Nepali Times
From The Nepali Press
King Gyanendra

The king justified his February First takeover by saying that the party leaders had failed to even produce hope for a better future. The international community took a wait-and-see position. After seven months, however, the king has not only proved more unsuccessful than the party leaders but has manoeuvred himself into such a situation that he is politically isolated. The gap has grown between the palace and world leaders.

Most of the countries that support people's democracy have become suspicious of the king's intentions. His efforts to control corruption have been deemed ineffective and politically influenced. There is no sign of peace returning. With rise in prices of all basic commodities, public dissatisfaction towards the king is also mounting. His efforts to gain international support have been in vain. Even the US government, which formerly appeared positive towards the palace, has started to speak out and is now looking for alternative ways to return the country to democracy.

Washington will not leave any stone unturned to put more pressure on the king. Always strongly opposed to the Maoists, the US government is against the parties' move to align with the rebels. But sources say that political leaders and civil society activists have been actively lobbying the US to support such an alignment, as the EU has always done. Even India has been disappointed with the palace, especially with the anti-India publicity and secret purchases of arms from China. The king, who seems alarmed that the democratic movement will grow, has few alternatives given the pressure from the United Nations, the US, aid agencies and the European Union to restore 'loktantra'. It has become clear that he cannot survive with backing solely from non-democratic countries such as Pakistan, China, Russia, North Korea and Burma.

The palace is now trying to find ways for the king's safe exit. General elections, the restoration of parliament and a cabinet reshuffle are all being carefully planned. The king strives to give the impression that he will accept a supporting role not because of pressure from the parties or others, but by his own free will. Yet he remains unwilling to completely hand over the government to the people. However, if the king wants to save the monarchy from serious mishap, he has no choice but to sacrifice his direct rule. The question is: will the extremist camp in the palace allow him to do so?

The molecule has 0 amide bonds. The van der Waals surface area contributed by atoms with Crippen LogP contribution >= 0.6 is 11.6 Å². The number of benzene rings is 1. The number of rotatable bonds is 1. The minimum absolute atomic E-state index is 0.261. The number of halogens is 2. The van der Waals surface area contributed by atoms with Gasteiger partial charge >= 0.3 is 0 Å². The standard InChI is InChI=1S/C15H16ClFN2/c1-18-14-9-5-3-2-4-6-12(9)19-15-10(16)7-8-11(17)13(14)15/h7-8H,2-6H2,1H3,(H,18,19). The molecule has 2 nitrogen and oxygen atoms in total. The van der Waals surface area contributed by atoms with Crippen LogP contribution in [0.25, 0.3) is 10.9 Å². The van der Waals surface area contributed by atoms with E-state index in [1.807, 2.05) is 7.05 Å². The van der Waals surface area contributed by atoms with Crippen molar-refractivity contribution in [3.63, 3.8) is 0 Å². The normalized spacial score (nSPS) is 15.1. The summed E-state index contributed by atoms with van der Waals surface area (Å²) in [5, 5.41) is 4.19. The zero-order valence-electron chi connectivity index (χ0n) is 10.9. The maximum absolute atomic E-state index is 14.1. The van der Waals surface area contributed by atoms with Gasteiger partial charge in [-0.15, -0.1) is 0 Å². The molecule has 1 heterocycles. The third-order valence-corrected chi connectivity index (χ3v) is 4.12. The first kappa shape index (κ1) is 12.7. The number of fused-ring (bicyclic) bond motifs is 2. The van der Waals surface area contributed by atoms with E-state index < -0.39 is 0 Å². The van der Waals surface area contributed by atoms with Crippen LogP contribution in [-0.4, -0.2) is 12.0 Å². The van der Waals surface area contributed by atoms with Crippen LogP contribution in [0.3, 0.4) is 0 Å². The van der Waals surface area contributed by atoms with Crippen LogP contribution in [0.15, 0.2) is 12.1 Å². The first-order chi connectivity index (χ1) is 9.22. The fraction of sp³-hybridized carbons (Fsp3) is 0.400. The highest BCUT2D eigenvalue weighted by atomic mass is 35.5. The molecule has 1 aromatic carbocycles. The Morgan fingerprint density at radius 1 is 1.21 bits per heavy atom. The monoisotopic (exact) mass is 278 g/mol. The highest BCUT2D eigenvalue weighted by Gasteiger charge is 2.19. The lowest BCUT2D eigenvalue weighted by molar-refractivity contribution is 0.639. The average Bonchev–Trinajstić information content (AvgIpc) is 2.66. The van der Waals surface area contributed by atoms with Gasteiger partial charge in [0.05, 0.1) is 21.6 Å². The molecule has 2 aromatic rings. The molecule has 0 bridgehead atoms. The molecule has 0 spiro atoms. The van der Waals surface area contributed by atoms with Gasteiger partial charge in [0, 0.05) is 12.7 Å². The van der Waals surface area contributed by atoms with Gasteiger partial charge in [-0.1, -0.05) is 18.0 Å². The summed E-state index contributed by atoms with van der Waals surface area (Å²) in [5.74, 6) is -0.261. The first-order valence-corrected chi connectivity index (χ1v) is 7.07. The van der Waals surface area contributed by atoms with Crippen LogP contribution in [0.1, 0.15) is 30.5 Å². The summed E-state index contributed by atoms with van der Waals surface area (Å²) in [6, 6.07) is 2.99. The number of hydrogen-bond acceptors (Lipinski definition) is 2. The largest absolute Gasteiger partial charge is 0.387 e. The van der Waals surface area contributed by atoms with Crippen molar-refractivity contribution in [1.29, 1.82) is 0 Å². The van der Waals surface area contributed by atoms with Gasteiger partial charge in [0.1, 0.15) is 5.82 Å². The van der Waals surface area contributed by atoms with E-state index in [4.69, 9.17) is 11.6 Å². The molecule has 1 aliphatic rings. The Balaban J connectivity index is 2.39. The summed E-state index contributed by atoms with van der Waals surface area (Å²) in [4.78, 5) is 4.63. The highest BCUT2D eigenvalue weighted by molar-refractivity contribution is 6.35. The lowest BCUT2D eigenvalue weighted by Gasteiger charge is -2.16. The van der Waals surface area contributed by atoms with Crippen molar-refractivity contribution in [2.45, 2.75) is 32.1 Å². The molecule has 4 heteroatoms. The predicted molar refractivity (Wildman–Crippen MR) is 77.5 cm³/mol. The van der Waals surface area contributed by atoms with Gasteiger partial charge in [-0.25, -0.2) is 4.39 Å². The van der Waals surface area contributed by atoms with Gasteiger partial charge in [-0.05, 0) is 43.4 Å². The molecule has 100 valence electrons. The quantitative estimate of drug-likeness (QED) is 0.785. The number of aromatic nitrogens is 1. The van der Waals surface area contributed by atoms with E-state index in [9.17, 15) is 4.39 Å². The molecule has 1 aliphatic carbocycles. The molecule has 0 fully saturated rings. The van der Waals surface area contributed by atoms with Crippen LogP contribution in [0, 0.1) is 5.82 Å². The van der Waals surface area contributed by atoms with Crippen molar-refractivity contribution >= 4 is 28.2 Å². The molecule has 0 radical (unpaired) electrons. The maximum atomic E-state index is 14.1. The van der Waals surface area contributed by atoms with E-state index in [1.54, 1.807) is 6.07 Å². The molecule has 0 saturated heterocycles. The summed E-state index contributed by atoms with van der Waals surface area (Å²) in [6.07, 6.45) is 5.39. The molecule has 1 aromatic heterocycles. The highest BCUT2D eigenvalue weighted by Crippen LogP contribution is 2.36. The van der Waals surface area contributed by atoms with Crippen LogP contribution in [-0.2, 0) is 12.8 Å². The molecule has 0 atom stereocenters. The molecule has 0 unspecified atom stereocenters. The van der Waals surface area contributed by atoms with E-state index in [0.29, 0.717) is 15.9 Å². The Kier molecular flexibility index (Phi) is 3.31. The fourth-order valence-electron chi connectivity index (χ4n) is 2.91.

Question to the king
Janmanch, 11 September
Narpratap Sen

There was an overwhelmingly positive response from the public when the king made his brave move on February First, especially because people were tired of the frequent changes of governments led by the political parties. But on 1 February, all that changed. Many capable people who could have assisted the king were all sidelined and the wrong ones were brought in to join the government. Why was it so necessary for the king to appoint them?
All those chosen for the king's governmenthave been out of touch for such a long time that they still believe in doing things the old way and don't understand that times have changed. And are these the people the king trusts so much? Everyone is asking the same question. Our annoyance knows no bounds when we think about Singha Durbar. Even genuine supporters of this government today are fed up and the reasons are obvious: the king is surrounded by sycophants. Take a recent act by new Chief Secretary Lokman Singh Karki. During an address to government officials he said, "Unless you show your loyalty towards the crown, I can't be on good terms with you." Really? Has any secretary, under-secretary, director or any senior government official ever expressed distrust towards the crown? It would have been better if Karki proved his loyalty by boosting the morale of government staff.

Why were people like Madhukar Shamsher, Durga Shrestha, Ram Narayan Singh, Khadag Bahadur GC, Senate Shrestha and Jagat Gauchan made ministers? Who was responsible for their appointments? Putting such people in government has resulted in the anger on the streets. How trustworthy is Ramesh Nath Pande? What roles have people like Salim Miya Ansari, Badri Mandal and Radhakrishna Mainali played so far? The king is only burdening himself by surrounding himself with people of such bad repute. He should no longer be impressed with people who praise him unnecessarily. There are tens of thousands of intelligent and efficient Nepalis who could assist him to move in the right direction. Instead, he has greedy, despicable, disreputable, sinful, useless and slave-minded people at his side.

(11 JAN 2013 - 17 JAN 2013)